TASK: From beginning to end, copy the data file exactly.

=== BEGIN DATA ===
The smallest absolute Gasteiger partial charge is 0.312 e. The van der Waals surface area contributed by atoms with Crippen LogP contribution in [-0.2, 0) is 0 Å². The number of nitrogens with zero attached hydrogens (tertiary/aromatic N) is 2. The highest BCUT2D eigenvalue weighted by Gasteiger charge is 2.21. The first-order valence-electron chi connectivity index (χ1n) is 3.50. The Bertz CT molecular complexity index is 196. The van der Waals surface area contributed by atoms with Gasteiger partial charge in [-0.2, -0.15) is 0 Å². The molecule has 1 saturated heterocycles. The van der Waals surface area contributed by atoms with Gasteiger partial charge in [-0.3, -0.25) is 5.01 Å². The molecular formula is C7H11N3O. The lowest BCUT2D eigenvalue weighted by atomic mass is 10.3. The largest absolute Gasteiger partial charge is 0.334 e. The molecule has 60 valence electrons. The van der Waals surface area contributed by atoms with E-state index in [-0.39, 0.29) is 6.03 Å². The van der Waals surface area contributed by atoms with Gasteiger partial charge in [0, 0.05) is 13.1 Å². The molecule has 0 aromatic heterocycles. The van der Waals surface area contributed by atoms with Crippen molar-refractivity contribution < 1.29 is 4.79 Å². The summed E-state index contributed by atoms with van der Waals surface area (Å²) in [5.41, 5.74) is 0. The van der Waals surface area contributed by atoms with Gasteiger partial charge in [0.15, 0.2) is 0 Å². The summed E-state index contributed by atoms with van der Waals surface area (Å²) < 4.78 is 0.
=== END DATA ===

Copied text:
The smallest absolute Gasteiger partial charge is 0.312 e. The van der Waals surface area contributed by atoms with Crippen LogP contribution in [-0.2, 0) is 0 Å². The number of nitrogens with zero attached hydrogens (tertiary/aromatic N) is 2. The highest BCUT2D eigenvalue weighted by Gasteiger charge is 2.21. The first-order valence-electron chi connectivity index (χ1n) is 3.50. The Bertz CT molecular complexity index is 196. The van der Waals surface area contributed by atoms with Gasteiger partial charge in [-0.2, -0.15) is 0 Å². The molecule has 1 saturated heterocycles. The van der Waals surface area contributed by atoms with Gasteiger partial charge in [-0.3, -0.25) is 5.01 Å². The molecular formula is C7H11N3O. The lowest BCUT2D eigenvalue weighted by atomic mass is 10.3. The largest absolute Gasteiger partial charge is 0.334 e. The molecule has 60 valence electrons. The van der Waals surface area contributed by atoms with E-state index in [-0.39, 0.29) is 6.03 Å². The van der Waals surface area contributed by atoms with Gasteiger partial charge in [0, 0.05) is 13.1 Å². The molecule has 0 aromatic heterocycles. The van der Waals surface area contributed by atoms with Crippen molar-refractivity contribution < 1.29 is 4.79 Å². The summed E-state index contributed by atoms with van der Waals surface area (Å²) in [5.41, 5.74) is 0. The van der Waals surface area contributed by atoms with Gasteiger partial charge in [0.15, 0.2) is 0 Å². The summed E-state index contributed by atoms with van der Waals surface area (Å²) < 4.78 is 0.